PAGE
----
My wife and I chose names early, before the daily hormone injections, blood draws, and ultrasounds began. Jeanne Lee or Patrick Ray, names of honored and beloved family and friends. The quest to expand our family was rooted in both hope and fear. We pursued biological children, with me as the carrier, and found our reproductive endocrinologist at a LGBTQ+ event called, "Maybe Baby." The following two years, I went through all the emotions -- hope, frustration, joy, and worry --as it became apparent that despite all labs and tests indicating I was ready to conceive, I wasn't getting pregnant.
As a queer Louisianan trying to get pregnant in the deep South, I would quickly learn that groups seeking to regulate a woman's constitutional right to bodily autonomy are also seeking to regulate and restrict LGBTQ+ couples from creating their families.
No one tells you how isolating it is to be struggling with infertility as a lesbian. While heterosexual couples filled our physician's office, I rejected the idea of attending an infertility support group thinking I'd be too much of an outlier. Instead, I joined every queer-trying-to-conceive (TTC in the lingua franca of the infertile) Facebook page I could find. I learned about the best sperm banks in the country and saw baby bumps and birth pictures from LGBTQ families across the world. Never had I been so focused on the machinations of my cervical mucus, basal temperature, sex drive, and hormone levels. I bought boxes of fertility predictor kits and researched the best apps for tracking and pinpointing my ovulation date. Every two-week wait was an agonizing dance between success and failure.
As our fertility journey brought us from unmedicated intrauterine insemination (IUI), to medicated IUIs, and onto the final frontier, in vitro fertilization (IVF), we were informed of "special Louisiana paperwork" we needed to sign with a notary. Louisiana politicians tout the state as the most anti-abortion in the country. I was familiar with this stance based on my years of volunteering with the New Orleans AbortionFund as a clinic escort, and as a concerned nurse familiar with the serious health implications that come with lack of access to safe and affordable abortions. The paperwork indicated that even if my embryos were genetically abnormal -- for example, they would not result in a safe pregnancy or birth -- they must be kept because the embryos are considered a "judicial person" under Louisiana law. We would then need to pay for their preservation for life or we could arrange transport to another state for their disposal. This disposal is considered an abortion by anti-abortion activists and legislators.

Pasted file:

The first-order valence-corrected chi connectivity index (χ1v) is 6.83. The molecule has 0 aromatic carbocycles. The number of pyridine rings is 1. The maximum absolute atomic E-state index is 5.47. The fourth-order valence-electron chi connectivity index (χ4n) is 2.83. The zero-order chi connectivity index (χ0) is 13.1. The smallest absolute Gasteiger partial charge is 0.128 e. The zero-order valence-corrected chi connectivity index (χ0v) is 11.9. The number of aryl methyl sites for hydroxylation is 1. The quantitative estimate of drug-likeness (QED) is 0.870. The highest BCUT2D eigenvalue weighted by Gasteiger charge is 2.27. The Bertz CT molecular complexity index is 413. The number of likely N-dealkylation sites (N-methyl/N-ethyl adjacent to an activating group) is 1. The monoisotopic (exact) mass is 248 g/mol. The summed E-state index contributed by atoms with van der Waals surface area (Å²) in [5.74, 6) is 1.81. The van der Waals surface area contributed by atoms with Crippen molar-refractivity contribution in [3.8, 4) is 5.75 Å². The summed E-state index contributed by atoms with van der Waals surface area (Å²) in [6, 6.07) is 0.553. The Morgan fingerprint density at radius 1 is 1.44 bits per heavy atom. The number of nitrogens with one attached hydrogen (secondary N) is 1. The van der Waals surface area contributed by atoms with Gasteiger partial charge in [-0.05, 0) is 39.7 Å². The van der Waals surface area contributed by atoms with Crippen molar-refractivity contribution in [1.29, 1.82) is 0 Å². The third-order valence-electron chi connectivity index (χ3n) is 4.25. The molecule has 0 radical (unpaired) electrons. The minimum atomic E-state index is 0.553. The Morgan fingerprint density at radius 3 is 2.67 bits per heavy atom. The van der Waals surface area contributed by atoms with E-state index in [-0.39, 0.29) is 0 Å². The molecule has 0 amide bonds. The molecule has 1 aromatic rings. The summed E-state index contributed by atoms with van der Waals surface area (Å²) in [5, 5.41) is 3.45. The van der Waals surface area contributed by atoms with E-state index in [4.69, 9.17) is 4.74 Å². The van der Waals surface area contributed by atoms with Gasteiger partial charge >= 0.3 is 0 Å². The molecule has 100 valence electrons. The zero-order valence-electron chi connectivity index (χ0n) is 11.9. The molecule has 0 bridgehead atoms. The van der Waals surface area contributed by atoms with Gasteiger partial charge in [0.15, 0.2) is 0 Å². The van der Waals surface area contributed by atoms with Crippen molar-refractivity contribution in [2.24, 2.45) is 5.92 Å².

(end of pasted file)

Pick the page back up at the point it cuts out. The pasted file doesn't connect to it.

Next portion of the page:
We signed and notarized the paperwork, learning that Louisiana is the only state in the country that awards "judicial personhood" to embryos, and began our IVF journey. After fertilization and genetic testing, we met with our physician whose first words were, "This discussion is not what we wanted." He described the single genetic abnormalities featured in each of our four fertilized eggs. We learned the biological sex of the embryos, and I expressed my appreciation of the advanced genetic testing, knowing that without it, I would have either failed to implant the embryo, or miscarried on four, heart-wrenching occasions.
My wife asked in earnest if we could have just chosen sub-par sperm. The physician explained that this was an unlikely possibility, with my eggs being the more likely culprit. He told us that we could still go for another cycle that would hopefully result in the production of more eggs, but there were no guarantees.
Due to Louisiana's personhood legislation, my damaged embryos are frozen. They will never result in a viable fetus, or health pregnancy and delivery. Another option before us was to try and find a donor embryo through an "adoption" program, many of which are affiliated with anti-abortion groups. These groups are also working with conservative lawmakers to prohibit same-sex couples from adopting and fostering children.
The methods that anti-choice groups employ to restrict a woman's bodily autonomy are often the same as those used to prohibit LGBTQ+ couples from creating their families. It is imperative to support LGBTQ+ anti-discrimination legislation for adoption, fostering, and embryo donation while also engaging in reproductive justice work. Our ability to choose, if, when, and how we make our families, is a basic freedom and a fundamental right exercised in confidential discussions with our healthcare providers.
Vanessa Shields-Haas is a registered nurse based in New Orleans and a volunteer with the New Orleans Abortion Fund.
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